In 2016, after having notified Ohio Secretary of State Jon Husted that Ohio’s Supplemental Process violates the National Voter Registration Act of 1993 (NVRA), the public policy organization Dēmos and the ACLU of Ohio brought a lawsuit on behalf of the Ohio A. Philip Randolph Institute (APRI), the Northeast Ohio Coalition for the Homeless (NEOCH), and Ohio resident Larry Harmon, a Navy veteran who voted in 2008 but was purged under the Supplemental Process despite having remained at the same address and being fully eligible to vote.
The U.S. Court of Appeals for the Sixth Circuit struck down Ohio’s controversial purge of infrequent voters from its voter rolls in September 2016, finding that Ohio’s Supplemental Process violates the NVRA’s prohibition on removing voters from the rolls by reason of a voter’s failure to vote. The federal district court then entered an injunction covering the November 2016 Presidential Election that ultimately allowed more than 7,500 Ohioans to cast a ballot that was counted in that election. All of these people were eligible voters who would have been denied their right to vote under Ohio’s unlawful process had the injunction not been entered.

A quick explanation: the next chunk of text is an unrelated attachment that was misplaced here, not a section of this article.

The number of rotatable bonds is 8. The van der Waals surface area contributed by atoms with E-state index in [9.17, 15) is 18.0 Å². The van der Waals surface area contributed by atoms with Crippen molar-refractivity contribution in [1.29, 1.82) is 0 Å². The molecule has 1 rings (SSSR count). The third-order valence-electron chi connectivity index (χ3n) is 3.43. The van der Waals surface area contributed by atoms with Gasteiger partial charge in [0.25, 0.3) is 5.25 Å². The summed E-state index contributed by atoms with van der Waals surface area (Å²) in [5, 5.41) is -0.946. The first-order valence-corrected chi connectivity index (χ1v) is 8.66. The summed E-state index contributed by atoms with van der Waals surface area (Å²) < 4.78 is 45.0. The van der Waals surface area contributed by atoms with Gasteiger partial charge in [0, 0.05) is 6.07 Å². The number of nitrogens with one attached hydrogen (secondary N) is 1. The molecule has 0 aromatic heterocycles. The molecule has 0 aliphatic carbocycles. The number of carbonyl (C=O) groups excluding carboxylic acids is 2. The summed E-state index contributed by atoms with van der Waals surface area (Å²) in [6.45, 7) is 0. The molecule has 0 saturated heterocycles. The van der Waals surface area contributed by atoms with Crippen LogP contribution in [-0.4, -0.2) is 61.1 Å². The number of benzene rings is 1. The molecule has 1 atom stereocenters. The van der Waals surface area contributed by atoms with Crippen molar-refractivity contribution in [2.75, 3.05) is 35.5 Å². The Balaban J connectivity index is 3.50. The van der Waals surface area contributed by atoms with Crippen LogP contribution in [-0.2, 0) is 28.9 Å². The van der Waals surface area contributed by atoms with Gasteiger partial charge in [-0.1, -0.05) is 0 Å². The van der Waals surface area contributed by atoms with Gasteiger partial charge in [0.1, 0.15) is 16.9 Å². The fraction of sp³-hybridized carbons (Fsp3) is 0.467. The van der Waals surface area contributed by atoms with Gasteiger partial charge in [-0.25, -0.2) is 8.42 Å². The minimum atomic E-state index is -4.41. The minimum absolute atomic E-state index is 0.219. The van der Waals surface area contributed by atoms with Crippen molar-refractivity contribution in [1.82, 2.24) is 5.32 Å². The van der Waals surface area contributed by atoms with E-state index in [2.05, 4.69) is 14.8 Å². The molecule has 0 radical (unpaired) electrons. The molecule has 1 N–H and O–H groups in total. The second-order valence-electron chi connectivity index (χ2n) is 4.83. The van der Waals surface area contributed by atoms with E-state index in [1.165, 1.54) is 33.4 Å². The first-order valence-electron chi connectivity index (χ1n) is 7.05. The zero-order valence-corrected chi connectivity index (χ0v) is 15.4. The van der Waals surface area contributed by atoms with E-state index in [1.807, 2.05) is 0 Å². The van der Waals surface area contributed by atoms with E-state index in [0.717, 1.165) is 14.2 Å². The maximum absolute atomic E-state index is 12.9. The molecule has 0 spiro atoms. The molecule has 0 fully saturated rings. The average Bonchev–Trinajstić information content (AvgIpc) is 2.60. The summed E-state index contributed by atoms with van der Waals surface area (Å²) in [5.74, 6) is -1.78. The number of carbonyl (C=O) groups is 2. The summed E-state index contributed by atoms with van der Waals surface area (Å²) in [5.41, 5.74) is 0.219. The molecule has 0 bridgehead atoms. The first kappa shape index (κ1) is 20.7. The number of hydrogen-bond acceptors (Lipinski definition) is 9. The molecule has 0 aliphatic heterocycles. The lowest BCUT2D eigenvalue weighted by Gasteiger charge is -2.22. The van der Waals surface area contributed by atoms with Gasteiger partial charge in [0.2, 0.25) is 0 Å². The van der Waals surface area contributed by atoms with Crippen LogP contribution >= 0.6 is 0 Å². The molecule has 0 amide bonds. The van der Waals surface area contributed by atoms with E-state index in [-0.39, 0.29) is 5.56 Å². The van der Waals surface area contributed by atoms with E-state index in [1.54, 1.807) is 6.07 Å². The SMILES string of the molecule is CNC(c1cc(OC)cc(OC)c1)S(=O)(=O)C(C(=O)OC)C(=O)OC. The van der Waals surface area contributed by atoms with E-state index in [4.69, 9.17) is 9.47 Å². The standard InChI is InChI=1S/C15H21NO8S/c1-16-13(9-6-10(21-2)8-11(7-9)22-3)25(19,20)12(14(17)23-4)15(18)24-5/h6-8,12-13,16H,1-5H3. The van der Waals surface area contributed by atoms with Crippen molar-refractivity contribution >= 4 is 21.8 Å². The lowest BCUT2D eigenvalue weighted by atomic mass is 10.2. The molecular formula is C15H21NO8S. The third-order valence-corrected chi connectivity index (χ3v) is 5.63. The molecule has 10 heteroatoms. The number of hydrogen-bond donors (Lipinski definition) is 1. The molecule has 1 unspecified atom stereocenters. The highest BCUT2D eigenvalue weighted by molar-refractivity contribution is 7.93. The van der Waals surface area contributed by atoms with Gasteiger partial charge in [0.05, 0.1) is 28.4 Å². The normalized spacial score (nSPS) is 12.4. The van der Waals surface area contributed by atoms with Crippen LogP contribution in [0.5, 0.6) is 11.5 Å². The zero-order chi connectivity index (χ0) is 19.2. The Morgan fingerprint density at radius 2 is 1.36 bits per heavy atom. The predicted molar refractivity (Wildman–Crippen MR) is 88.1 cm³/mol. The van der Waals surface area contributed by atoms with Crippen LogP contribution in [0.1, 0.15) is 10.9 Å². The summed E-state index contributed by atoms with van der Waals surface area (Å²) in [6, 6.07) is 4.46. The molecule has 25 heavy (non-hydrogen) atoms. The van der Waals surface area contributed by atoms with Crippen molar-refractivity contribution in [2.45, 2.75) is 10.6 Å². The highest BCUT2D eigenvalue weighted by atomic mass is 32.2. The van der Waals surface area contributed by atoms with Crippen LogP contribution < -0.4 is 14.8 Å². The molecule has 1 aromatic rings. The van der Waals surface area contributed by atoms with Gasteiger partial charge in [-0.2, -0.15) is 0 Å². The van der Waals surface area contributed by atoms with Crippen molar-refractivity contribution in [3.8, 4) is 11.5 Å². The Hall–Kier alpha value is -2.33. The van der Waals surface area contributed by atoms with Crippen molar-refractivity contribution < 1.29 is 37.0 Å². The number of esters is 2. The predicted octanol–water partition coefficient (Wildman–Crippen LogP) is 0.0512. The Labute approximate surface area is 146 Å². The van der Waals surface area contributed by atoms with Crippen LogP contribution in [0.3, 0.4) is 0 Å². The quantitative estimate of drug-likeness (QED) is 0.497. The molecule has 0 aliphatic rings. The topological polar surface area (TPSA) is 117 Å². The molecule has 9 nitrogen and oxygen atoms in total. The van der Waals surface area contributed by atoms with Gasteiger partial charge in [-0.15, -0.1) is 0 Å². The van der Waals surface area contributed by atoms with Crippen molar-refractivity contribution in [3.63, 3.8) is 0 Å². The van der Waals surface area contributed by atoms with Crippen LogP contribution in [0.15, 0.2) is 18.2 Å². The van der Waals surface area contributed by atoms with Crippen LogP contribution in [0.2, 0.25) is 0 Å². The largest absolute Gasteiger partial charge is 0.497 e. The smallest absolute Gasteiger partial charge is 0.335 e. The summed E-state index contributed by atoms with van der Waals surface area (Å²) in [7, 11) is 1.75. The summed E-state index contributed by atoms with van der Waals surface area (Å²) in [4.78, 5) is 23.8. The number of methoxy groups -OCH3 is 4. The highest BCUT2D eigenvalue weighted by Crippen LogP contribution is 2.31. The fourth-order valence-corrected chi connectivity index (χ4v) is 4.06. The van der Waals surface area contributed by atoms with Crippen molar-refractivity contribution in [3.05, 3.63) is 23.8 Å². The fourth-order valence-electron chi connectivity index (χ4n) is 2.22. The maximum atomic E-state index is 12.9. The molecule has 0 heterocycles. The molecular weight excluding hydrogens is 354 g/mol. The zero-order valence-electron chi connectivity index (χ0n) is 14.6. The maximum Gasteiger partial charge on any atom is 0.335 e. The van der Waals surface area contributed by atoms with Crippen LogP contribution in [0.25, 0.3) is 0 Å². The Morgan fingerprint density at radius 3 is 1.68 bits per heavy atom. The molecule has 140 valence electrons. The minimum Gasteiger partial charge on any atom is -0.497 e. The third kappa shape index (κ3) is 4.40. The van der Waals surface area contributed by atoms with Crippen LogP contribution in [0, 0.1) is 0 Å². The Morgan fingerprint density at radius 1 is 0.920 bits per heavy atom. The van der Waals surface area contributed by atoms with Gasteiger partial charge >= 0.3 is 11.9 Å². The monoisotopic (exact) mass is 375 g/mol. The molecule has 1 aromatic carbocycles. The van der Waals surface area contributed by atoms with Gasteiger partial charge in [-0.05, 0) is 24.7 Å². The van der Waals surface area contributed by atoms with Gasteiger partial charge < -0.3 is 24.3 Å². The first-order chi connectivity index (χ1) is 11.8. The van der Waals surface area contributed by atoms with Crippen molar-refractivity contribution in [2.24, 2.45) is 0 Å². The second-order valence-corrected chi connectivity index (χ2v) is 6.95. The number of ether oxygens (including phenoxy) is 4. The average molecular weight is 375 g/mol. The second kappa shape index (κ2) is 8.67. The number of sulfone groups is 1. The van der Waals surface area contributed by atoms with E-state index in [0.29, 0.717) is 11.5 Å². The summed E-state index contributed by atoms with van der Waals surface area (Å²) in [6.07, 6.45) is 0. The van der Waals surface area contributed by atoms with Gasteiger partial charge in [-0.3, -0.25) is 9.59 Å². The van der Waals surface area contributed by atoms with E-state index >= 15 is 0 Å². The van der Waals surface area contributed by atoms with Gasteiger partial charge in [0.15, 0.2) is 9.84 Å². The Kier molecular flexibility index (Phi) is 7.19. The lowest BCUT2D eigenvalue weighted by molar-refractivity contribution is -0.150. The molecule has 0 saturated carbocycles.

Secretary of State Jon Husted filed a petition for certiorari with the U.S. Supreme Court requesting the Court review and overturn the Sixth Circuit’s decision. In May, the Supreme Court granted the petition and will be hearing the case.